We’ve got a project for you. Pay is $500-700 depending on scope and requirements, but we’re going to need to use a new payment system. When the project’s finished, we’ll roll two dice. If they add up to 9, you’ll get paid. Otherwise, we’ll discard the design and forget about payment.”

Crowdsourcing isn’t just ineffective and inefficient for businesses, but a near total waste of time for service providers. Sure, if your design is good enough, you’ll end up getting paid for the total projects. However, when you’re competing with 100 other designers, merit becomes less of a factor and taste becomes the determining influence. It’s hard to cater to taste on competition, and most designers end up missing out on payment altogether.

4. Crowdsourcing Kills Creativity
A standard design project gives you some room to move creatively, even if it’s for a relatively rigid and static web presence. Even the simplest WordPress template can be created with your own personal touch, and this flexibility and creative license is what attracts so many designers to the industry. They’re not just working for other people, but for themselves – creating designs that they enjoy too.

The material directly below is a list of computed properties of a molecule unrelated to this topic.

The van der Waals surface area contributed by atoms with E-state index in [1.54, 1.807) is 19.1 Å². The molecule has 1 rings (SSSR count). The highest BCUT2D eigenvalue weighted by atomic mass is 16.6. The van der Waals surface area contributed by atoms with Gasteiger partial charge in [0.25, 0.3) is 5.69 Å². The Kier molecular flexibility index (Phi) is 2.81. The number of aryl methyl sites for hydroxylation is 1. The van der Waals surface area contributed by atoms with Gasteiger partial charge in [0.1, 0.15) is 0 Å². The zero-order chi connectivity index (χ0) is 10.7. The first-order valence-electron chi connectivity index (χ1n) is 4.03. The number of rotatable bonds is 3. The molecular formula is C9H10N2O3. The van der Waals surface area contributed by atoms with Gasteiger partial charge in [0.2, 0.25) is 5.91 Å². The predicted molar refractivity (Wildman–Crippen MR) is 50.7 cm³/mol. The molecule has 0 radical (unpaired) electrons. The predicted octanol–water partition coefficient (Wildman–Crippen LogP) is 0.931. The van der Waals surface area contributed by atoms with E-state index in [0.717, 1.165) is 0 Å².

When a design gets crowdsourced, creativity dies. No matter how loose the specifications are and how accommodating the job provider is, the first few designs almost always end up dominating the creative output for the entire competition. Once designers are exposed to those first few samples, creativity suffers and everything ends up looking the same. While great for consistency, crowdsourcing kills the creativity that fuels great design.

5. Crowdsourcing Can Hurt Reputations
Popular blogger Timothy Ferriss stirred up some real controversy with this post on crowdsourcing his book cover design. The no-spec community is already quite vocal on crowdsourcing, and even the slightest mention by an online business or web company can end up with them in design hell. For businesses, it’s always best to think about the long-term implications of crowdsourcing. Running an ultra-cheap design contest now might end up providing some good work, but as a long-term solution it could end up locking you out of working with great designers.

6. Crowdsourcing Generally Results In Poor Work
Every 100 competitions, crowdsourcing may turn out a true design gem. The problem is that 1/100 aren’t good odds for most businesses. The vast majority of businesses, whether online or offline, want consistent good design, not one-off miracles and generally mediocre design.

Most good designers avoid crowdsourcing and spec work as much as they can, which leaves businesses stuck dealing with design that’s, simply put, pretty bad (not saying designers are bad, but the general result usually can’t really be compared to work done by an in-house team or freelancer).

In the mad scramble to win more competitions, designers churn out work that’s acceptable, all the while ignoring the chance to do truly great work. As a result, most crowdsource-based marketplaces become seas of good-enough design, and miss out on the great work and consistent quality that comes with an on-contract or in-house design team.

Source: spyrestudios.com
By Mathew Carpenter